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The Disputation of the Sacrament by Raphael
I'm tempted to leave the title as "Rome - under construction," because it is such a work in progress. We just don't find this depth of history (literally) in America. Rome truly has thousands of years, and layers, of history. Trying to build another branch of the subway is so much more than planning and government approvals; history is uncovered with every shovelful, and, to their credit, this history is valued.

Traveling to Rome

We took the train from Ulverston to Manchester Airport. It's such a luxury (for us) to be able to do this, with only a ten-minute walk to the station. Walking through town with our wheelie suitcases, clickety-click, clickety-click, clickety-click, over the curbs and cobblestones, everyone must have known the Yanks were traveling. We were glad that Hal had reserved train seats, as it got very crowded. Many people were standing in the aisles for the second half of the two-hour train ride.

At the terminal, the consumer excess of duty-free shops (DFS) confronted us. These are not shops lining the sides of the terminal mall: they ARE the terminal mall. We had to walk amidst the goods to get to our gate. Once through the gauntlet of DFS, we hurried to our gate, only to discover there were no vendors in this part of the terminal. No water, no food. Toilets, yes. Between the doors to mens and womens was a sign marked, "Cleaners Sluice." Interesting. Too bad I didn't have the camera with me.

Our layover in Zurich was too short. With more traffic than gates, our plane parked in nowhereland; we climbed down portable stairs, and took a bus to the terminal. Our passports were stamped by a grouchy Swiss customs official who reprimanded me for not standing behind the line. Camel provided a lovely Smoking Lounge (right). Such a thoughtful and caring company.
We arrived at our departure gate on the far side of the airport with boarding already in progress. Whew!

At Rome airport (already inside the EU), no customs! We waited for 90 minutes at carousel 9 for our luggage. Suitcases came and suitcases went. No red suitcase for me; no green suitcase for Hal. We thought we were traveling light, but the maximum carryon size for this flight was smaller than we expected, so we had to check our little suitcases. Too bad for us, because now they were lost! Woe was us! Customer service suggested we try carousel 11 before we filed a claim. Reunion with our luggage was sweet.

Our nonstop train into the center of Rome had compartments, just like in old movies. We walked two blocks to Hotel Morgana, home for the next three nights. Nice hotel: good buffet breakfast, comfortable bed, small room with en-suite (attached) bath; English-speaking staff. Our room (left) overlooked a central courtyard (right) - not pretty, but interesting with wash hung several stories up.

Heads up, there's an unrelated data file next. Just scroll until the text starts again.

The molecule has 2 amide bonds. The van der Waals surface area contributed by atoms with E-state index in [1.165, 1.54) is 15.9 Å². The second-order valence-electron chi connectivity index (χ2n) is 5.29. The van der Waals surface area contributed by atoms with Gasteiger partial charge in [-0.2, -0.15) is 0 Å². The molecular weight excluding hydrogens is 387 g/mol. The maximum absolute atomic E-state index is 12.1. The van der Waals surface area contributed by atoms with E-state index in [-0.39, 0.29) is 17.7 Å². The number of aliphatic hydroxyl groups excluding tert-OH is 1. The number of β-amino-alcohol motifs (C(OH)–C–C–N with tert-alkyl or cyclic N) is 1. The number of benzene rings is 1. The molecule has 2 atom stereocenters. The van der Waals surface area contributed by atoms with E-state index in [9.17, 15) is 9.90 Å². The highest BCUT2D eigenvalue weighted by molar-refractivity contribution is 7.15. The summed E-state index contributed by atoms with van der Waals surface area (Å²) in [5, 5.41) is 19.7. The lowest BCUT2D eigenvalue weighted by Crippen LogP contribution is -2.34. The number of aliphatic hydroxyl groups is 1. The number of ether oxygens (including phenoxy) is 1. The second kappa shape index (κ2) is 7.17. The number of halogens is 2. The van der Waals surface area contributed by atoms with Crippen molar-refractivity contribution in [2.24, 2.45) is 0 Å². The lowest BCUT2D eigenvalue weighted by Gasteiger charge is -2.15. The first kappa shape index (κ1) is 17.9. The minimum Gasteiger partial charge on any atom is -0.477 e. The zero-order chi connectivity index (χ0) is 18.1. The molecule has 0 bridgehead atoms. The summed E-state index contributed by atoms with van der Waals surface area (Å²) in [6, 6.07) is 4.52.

The hotel elevators were incredibly tiny 2- and 3-person contraptions. Luggage optional. I couldn't resist a photo (left).

The weather was about 10 degrees (C) warmer than Ulverston. High 50s (F)-low 60s. Trees were in bloom; lemon and orange trees lined the streets. We loved seeing trees on top of buildings. No rain. No snow. No coats needed during the day, though it got chilly after the sun went down.

The desk clerk recommended only one restaurant, Nuovo Stella (right). We thought it must be a relative's establishment, but decided they were right: the food was good and the waiter attentive. We ate dinner there every night, and he remembered us after the first night.

St. Patrick's Day in Rome

We took a hop-on-hop-off bus tour of Rome, sitting on top in the open air, with headphones for the guided tour. I was moving about, taking photos, and my headphones were disconnected half the time, so I missed much of the commentary. It was St. Patrick's Day. We saw a mob of footballers on a pub crawl: "12 pubs in 12 hours," proclaimed their green t-shirts. The bus drove past the Pope speaking to a small crowd at St. Peter's (left), with big-screen TVs for the masses. Apparently he was apologizing, in his way, to Irish Catholics for the priest-sexual-abuse scandal. Later that day, the Brazilian priest scandal was breaking news. When will the Vatican take action? And when will the victims find justice?

We ate lunch at an outside cafe in the sun. Even though we'd been warned about the prices, we had to find out for ourselves. Lunch cost as much as supper the night before. For an afternoon treat, we tried a bar that advertised "crepes." I'm a sucker for crepes. Big mistake. Our travel guidebook warned against "bars," but again, we had to try it. One capuccino, one tea, and a crepe were 23 euros. Our dinner last night was only 27 euros for fettucine alfredo, pizza, water, and a small bottle of wine. Sheesh.